Why are regular languages (and from that regular expressions) called "regular"? There is lot of regularity also in context-free languages other types of languages.

I suppose that, in the beginning, the adjective "regular" has been used to differentiate that type of languages from other "non-regular" or somehow abnormal languages. If so, what where these other types, and what was their non-regularity?


A quick check of the sources reveals that Chomsky called the levels of his hierarchy just “type 0, type 1, type 2, type 3”. He mentions in a footnote that his type 3 corresponds to “regular events” of Kleene. Kleene wrote there: We shall presently describe a class of events which we will call "regular events." (We would welcome any suggestions as to a more descriptive term.)

It would thus appear that the term is a historical accident, and in any case has no bearing on the relation of regular languages to context-free languages.

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    $\begingroup$ The Kleene's paper (an awesome paper, thank you!) contrasts "regular" events with "indefinite" events (that depend on another event that may have happened in an infinite past) and "definite" events (that depend on at most $p-l-1$ past moments). "Regular" events are those who depend on "the value" of the last moment $p$. $\endgroup$ – gioele Oct 26 '11 at 17:06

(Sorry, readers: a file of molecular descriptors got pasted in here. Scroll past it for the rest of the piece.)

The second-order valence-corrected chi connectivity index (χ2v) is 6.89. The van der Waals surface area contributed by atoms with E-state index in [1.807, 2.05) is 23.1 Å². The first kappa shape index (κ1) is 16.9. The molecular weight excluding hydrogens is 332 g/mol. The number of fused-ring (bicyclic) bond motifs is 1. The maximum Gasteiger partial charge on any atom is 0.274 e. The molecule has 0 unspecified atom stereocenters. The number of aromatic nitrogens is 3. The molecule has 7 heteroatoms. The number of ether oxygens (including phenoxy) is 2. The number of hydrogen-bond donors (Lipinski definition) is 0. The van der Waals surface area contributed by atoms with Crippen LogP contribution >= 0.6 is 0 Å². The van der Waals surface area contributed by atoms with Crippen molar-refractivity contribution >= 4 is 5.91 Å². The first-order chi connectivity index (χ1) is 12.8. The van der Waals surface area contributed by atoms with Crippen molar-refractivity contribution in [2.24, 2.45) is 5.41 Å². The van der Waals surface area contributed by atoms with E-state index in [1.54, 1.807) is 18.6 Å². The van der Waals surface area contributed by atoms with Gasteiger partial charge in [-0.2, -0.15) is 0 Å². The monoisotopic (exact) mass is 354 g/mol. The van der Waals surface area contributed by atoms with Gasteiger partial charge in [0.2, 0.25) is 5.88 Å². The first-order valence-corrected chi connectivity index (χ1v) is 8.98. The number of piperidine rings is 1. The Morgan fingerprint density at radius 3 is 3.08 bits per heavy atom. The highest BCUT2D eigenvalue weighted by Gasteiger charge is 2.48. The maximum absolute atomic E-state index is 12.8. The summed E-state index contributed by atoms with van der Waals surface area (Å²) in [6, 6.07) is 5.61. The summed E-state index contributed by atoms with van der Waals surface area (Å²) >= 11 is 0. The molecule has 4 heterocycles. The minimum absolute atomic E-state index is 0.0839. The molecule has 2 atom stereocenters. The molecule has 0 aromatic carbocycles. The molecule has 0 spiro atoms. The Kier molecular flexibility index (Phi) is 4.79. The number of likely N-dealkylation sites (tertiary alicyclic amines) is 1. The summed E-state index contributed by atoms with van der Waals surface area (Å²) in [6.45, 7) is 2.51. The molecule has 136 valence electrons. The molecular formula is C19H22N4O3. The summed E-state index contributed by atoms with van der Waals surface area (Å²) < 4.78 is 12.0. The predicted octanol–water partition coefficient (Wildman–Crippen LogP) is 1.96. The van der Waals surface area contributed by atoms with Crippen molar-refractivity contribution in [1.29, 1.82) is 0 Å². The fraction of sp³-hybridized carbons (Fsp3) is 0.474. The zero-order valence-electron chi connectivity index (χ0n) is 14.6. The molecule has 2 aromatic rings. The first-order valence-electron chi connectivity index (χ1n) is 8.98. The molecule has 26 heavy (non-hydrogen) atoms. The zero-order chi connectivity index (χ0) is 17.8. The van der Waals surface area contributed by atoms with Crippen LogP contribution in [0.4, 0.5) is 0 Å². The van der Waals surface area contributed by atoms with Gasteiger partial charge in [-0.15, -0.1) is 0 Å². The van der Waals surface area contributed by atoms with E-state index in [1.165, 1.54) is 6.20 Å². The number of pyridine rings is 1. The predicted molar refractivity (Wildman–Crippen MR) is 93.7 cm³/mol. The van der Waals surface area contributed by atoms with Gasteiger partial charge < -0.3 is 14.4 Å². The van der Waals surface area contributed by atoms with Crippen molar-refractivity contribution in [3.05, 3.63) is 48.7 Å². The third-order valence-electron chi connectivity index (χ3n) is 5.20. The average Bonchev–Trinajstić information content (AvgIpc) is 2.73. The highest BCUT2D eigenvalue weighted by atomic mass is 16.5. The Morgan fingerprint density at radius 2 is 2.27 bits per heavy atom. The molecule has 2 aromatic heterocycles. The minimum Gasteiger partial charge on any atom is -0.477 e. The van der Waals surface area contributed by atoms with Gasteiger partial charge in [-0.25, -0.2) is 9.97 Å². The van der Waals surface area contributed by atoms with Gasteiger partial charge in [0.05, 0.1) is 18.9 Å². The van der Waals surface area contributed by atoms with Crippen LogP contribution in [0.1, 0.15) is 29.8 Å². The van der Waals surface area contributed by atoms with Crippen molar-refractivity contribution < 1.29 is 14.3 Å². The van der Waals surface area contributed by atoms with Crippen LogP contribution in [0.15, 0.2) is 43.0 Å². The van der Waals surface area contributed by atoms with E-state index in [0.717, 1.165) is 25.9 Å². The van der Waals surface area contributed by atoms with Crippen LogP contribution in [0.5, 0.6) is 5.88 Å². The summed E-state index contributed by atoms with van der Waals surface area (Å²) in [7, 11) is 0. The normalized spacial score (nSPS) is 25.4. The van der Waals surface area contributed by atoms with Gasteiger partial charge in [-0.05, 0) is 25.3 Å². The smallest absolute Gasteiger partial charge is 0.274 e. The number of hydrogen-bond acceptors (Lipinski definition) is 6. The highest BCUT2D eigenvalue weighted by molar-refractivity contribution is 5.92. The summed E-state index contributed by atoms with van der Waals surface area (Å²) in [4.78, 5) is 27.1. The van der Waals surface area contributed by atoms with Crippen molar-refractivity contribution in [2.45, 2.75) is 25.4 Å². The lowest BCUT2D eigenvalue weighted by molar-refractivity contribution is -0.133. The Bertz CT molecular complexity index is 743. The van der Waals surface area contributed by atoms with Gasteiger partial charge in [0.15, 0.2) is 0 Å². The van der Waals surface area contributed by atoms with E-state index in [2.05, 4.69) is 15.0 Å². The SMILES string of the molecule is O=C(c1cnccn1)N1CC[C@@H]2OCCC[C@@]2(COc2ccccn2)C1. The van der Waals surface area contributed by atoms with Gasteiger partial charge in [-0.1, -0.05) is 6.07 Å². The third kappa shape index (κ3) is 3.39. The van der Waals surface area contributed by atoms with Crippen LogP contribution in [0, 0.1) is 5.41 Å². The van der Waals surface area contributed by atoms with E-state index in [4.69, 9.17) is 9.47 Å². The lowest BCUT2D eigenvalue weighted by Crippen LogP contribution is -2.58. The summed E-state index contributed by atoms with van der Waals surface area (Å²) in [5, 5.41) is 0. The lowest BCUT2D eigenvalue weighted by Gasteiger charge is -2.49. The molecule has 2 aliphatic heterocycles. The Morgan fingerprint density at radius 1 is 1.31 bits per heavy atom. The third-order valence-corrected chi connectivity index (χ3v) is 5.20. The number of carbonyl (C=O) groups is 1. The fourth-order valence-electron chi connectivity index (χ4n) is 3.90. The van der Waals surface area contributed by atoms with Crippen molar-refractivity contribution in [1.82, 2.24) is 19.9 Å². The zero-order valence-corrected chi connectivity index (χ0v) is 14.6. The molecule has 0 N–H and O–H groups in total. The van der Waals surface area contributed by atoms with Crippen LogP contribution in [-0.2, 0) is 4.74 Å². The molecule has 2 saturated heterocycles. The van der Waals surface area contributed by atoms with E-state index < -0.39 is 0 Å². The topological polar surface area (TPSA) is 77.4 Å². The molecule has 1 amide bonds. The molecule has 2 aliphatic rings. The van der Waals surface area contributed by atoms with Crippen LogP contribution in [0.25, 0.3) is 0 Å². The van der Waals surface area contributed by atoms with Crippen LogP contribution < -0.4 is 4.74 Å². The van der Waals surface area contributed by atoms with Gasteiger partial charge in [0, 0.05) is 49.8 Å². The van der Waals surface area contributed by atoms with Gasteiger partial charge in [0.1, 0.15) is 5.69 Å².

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    $\begingroup$ The paper also shows that we must thank Kleen if regular languages are called "regular" and not "prehensible". $\endgroup$ – gioele Oct 26 '11 at 17:07

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